Researchers have suggested that chronic stress in early life causes anxiety, aggression in adulthood.
A research team led by Associate Professor Grigori Enikolopov of Cold Spring Harbor Laboratory (CSHL) conducted experiments designed to assess the impacts of social stress upon adolescent mice, both at the time they are experienced and during adulthood.
The tests began with 1-month-old male mice – the equivalent, in human terms of adolescents - each placed for 2 weeks in a cage shared with an aggressive adult male.
The animals were separated by a transparent perforated partition, but the young males were exposed daily to short attacks by the adult males. This kind of chronic activity produces what neurobiologists call social-defeat stress in the young mice. These mice were then studied in a range of behavioral tests.
These experiments showed that in young mice chronic social defeat induced high levels of anxiety helplessness, diminished social interaction, and diminished ability to communicate with other young animals. Stressed mice also had less new nerve-cell growth (neurogenesis) in a portion of the hippocampus known to be affected in depression: the subgranular zone of the dentate gyrus.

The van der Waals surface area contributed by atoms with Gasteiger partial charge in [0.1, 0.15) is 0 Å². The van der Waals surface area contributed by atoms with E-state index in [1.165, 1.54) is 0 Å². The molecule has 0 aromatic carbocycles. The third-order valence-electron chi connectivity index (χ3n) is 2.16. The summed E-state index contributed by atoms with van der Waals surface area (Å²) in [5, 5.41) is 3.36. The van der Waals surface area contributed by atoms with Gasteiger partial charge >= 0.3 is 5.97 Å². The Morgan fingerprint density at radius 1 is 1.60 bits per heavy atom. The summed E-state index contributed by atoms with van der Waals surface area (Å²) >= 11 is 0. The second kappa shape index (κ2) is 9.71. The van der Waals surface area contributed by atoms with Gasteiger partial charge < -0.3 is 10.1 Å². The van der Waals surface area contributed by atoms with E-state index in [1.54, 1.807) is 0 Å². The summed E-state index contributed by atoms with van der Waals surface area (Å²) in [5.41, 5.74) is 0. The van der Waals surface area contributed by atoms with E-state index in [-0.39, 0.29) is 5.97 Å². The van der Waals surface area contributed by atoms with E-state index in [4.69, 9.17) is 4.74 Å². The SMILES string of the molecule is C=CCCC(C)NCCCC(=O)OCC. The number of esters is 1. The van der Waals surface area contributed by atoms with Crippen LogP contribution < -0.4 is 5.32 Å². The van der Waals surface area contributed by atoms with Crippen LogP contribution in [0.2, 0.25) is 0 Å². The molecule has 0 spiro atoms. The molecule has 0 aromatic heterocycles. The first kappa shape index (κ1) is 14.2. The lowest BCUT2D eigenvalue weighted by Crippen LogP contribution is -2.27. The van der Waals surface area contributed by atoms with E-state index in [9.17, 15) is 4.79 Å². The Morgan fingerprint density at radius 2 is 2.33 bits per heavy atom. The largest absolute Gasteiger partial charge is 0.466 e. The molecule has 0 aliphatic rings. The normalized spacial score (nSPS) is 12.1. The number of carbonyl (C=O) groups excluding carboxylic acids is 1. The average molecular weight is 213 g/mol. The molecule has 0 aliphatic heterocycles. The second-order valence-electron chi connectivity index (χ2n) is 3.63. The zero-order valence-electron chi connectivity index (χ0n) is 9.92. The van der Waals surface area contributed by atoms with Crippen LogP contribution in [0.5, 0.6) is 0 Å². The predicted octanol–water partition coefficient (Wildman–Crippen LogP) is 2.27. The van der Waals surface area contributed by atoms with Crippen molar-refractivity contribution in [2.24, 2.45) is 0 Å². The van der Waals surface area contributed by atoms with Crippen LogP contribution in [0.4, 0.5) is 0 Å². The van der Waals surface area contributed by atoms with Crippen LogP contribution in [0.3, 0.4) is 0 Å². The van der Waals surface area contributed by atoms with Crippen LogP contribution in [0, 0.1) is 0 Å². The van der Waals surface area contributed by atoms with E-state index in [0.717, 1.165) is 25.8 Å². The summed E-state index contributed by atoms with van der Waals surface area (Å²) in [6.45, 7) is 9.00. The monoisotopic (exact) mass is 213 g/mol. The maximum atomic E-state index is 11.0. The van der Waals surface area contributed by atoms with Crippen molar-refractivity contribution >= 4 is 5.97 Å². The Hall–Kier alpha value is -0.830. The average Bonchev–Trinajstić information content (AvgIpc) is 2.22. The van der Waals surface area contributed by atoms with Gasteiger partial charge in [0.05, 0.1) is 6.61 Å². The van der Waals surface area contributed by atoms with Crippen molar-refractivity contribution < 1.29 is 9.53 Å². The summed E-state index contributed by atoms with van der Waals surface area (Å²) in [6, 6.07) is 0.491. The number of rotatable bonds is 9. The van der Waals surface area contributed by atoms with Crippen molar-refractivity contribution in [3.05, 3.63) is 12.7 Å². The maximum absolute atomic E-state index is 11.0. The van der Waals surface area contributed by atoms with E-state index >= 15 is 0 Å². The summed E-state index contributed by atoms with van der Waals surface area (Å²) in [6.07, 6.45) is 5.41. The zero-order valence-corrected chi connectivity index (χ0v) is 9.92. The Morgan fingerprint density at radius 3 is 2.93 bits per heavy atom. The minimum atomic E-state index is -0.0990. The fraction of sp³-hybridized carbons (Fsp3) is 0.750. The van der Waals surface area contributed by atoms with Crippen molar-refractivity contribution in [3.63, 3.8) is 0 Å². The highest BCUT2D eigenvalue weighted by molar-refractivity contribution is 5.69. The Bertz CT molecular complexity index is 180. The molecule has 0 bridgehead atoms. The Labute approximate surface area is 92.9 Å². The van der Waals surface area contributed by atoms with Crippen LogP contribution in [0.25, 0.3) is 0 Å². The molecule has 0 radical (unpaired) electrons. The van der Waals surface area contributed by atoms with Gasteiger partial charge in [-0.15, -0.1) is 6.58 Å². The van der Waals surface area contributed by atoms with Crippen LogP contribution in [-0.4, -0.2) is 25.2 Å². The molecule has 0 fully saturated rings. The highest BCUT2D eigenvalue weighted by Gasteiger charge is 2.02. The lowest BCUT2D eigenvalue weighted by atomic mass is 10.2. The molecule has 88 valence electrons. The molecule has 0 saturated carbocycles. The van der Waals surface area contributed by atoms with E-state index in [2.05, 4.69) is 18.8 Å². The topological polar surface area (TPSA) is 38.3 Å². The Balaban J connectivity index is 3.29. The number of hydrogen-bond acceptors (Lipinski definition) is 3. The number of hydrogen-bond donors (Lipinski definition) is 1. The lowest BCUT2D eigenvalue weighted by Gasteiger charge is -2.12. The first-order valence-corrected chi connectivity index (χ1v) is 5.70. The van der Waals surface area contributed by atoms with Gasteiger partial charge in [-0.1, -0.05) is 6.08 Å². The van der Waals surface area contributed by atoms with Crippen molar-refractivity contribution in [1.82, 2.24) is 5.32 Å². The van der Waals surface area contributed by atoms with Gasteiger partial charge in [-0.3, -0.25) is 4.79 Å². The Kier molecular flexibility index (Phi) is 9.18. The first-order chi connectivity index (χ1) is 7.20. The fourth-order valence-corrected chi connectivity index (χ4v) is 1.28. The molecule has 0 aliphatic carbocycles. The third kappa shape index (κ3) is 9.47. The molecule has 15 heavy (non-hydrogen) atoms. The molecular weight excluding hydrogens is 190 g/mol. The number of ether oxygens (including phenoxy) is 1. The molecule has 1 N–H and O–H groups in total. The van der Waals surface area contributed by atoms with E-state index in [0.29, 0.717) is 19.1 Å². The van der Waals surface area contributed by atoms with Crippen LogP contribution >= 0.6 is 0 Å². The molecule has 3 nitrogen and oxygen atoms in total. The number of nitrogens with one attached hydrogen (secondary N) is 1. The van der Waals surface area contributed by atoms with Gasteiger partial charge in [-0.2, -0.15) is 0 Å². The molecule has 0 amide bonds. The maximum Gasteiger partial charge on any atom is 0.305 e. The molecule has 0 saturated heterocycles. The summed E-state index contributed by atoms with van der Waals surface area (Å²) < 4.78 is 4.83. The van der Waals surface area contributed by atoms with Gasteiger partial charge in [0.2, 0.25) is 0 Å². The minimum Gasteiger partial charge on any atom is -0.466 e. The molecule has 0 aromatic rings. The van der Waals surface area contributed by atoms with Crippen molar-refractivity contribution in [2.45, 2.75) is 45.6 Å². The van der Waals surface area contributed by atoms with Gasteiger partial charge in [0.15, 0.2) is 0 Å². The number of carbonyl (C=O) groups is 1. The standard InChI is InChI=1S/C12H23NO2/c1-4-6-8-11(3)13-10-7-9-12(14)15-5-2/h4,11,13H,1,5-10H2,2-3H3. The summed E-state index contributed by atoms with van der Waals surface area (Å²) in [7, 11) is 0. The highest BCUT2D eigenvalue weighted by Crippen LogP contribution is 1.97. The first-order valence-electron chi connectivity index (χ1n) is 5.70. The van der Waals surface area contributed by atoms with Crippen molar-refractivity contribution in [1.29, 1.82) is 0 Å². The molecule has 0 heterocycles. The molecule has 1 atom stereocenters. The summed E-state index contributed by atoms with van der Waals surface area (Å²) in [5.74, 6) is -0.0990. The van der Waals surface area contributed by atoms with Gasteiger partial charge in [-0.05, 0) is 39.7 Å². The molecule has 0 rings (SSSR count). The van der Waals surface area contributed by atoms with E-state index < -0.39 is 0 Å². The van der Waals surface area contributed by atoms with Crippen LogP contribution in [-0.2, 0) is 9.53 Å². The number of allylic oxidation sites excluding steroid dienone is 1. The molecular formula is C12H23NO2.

Another group of young mice was also exposed to social stress, but was then placed for several weeks in an unstressful environment. Following this "rest" period, these mice, now old enough to be considered adults, were tested in the same manner as the other cohort.
In this second, now-adult group, most of the behaviors impacted by social defeat returned to normal, as did neurogenesis, which retuned to a level seen in healthy controls. "This shows that young mice, exposed to adult aggressors, were largely resilient biologically and behaviorally," says Dr. Enikolopov.
However, in these resilient mice, the team measured two latent impacts on behavior. As adults they were abnormally anxious, and were observed to be more aggressive in their social interactions.
The study has been published online in the journal PLOS ONE.